The New York Times doesn't get to the heart of conference Wi-Fi problems: I can't tell you how frustrated I am about this rather facile article on problems with thousands of people all trying to connect at once to a Wi-Fi network (or networks) at dense public venues, such as keynote addresses at technology conferences. As someone who has spent a decade writing in depth about Wi-Fi, often for mainstream audiences, the Times piece disappoints me as it spreads myths and doesn't cast new light. It also ignores a couple key factors important in 2010. (Let's not even get into the fact that the picture with this article makes Steve Jobs look as if he's about to have an emetic event onstage.)
We have to go nine paragraphs into the article before we get to the "nut" paragraph, the one that states the reason it's being written at all. First, we wade through anecdotes of specific conferences, and quotes from tech smarty guy Jason Calacanis, who does not advertise himself as a Wi-Fi guru:
The problem is that Wi-Fi was never intended for large halls and thousands of people, many of them bristling with an arsenal of laptops, iPhones and iPads.
That's not quite true, although it's not completely incorrect. Even the first Wi-Fi flavor, 802.11b, was designed to be aggregated into "infrastructure" networks in which many access points with the same network name (Extended Service Set) could be roamed among by client devices. The 802.11g spec clearly recognized that wireless networks could be used by dense crowds. And 802.11n, one could argue, specifically deals with heavy usage by allowing multiple antennas to "beamform" or steer signals directly to clients, and "hear" more clearly by using multiple antennas to sift through competing signals.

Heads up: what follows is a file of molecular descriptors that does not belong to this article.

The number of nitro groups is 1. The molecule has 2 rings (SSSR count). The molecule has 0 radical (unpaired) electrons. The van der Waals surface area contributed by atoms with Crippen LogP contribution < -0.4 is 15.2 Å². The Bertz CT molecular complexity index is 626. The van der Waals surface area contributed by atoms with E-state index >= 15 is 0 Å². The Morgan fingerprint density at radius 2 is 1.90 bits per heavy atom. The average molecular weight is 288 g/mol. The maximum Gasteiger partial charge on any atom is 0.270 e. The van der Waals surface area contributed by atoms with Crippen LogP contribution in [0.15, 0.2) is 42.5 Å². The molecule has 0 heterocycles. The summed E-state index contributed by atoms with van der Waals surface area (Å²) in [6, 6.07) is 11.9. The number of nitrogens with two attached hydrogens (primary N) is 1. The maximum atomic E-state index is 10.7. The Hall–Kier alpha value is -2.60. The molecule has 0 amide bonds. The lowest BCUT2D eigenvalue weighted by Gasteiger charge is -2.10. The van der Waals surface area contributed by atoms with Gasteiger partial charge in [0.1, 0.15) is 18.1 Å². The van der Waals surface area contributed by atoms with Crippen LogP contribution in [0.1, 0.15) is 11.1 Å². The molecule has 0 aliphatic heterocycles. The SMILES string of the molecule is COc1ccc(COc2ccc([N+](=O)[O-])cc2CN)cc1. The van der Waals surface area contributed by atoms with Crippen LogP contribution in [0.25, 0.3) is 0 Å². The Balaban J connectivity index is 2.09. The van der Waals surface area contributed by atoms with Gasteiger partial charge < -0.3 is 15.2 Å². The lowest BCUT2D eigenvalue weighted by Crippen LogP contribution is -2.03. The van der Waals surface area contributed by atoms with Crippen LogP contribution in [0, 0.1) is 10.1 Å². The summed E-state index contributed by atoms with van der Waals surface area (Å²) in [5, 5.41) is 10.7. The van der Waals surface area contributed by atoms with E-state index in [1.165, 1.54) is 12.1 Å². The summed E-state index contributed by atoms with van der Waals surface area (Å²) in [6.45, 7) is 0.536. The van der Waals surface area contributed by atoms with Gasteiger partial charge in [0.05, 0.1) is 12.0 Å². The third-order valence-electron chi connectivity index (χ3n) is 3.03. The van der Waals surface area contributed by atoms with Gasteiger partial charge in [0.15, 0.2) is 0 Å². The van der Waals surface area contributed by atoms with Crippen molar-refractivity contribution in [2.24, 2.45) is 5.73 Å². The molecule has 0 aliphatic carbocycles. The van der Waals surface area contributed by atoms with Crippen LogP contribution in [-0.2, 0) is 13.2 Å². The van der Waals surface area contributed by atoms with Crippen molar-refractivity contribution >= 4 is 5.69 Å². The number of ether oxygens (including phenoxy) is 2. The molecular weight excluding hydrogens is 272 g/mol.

(More technically, 802.11g split a network signal into many subchannels, any of which can be garbled and the rest get through; 802.11n multiplies the number of unique data streams that can be sent at once, as well as taking advantage of 802.11g's subchannel approach.)
Two grafs later, the reporter shifts to backhaul and wiring, noting that infrastructure in hotels may contribute. Then, in the next paragraph, finally gets to the heart of the problem:
Companies that install Wi-Fi networks sometimes have only a day to set up their equipment in a hall and then test it. They must plan not only for the number of attendees, but also the size and shape of the room, along with how Wi-Fi signals reflect from walls and are absorbed by the audience.
This is true. Not all companies that install conference Wi-Fi know how to build such networks well, but many do; they are hampered by constraints of time, equipment, and venue issues. However, many firms repeatedly install Wi-Fi networks in the same locations, so you would think that they would be able to learn from this, either in setting expectations or improving networks. (Please also read MuniWireless's post from a year ago on this topic, which includes an interview with Tim Požar about conference Wi-Fi. Tim was the troubleshooter brought in by TechCrunch in the 2008 conference Wi-Fail cited in the NY Times article.)
What's not mentioned until the penultimate paragraph (and then in a backhanded way) is the rise of 5 GHz networking. It's a gaping hole in this article, even though it's on the edge of being too techie to mention—except that the writer goes into a parenthetical about 2.4 GHz. Most laptops and some mobile devices can use 802.11n over 5 GHz. In the United States, there are 23 clear 802.11n 5 GHz 20 MHz-wide channels, 8 to 12 of which are commonly available in base station hardware. (The other 11 can be used, but require signal sensing that monitors for relatively unlikely military use in the vicinity. This sensing recognizes a lot of false positives, which makes the channels less usable.)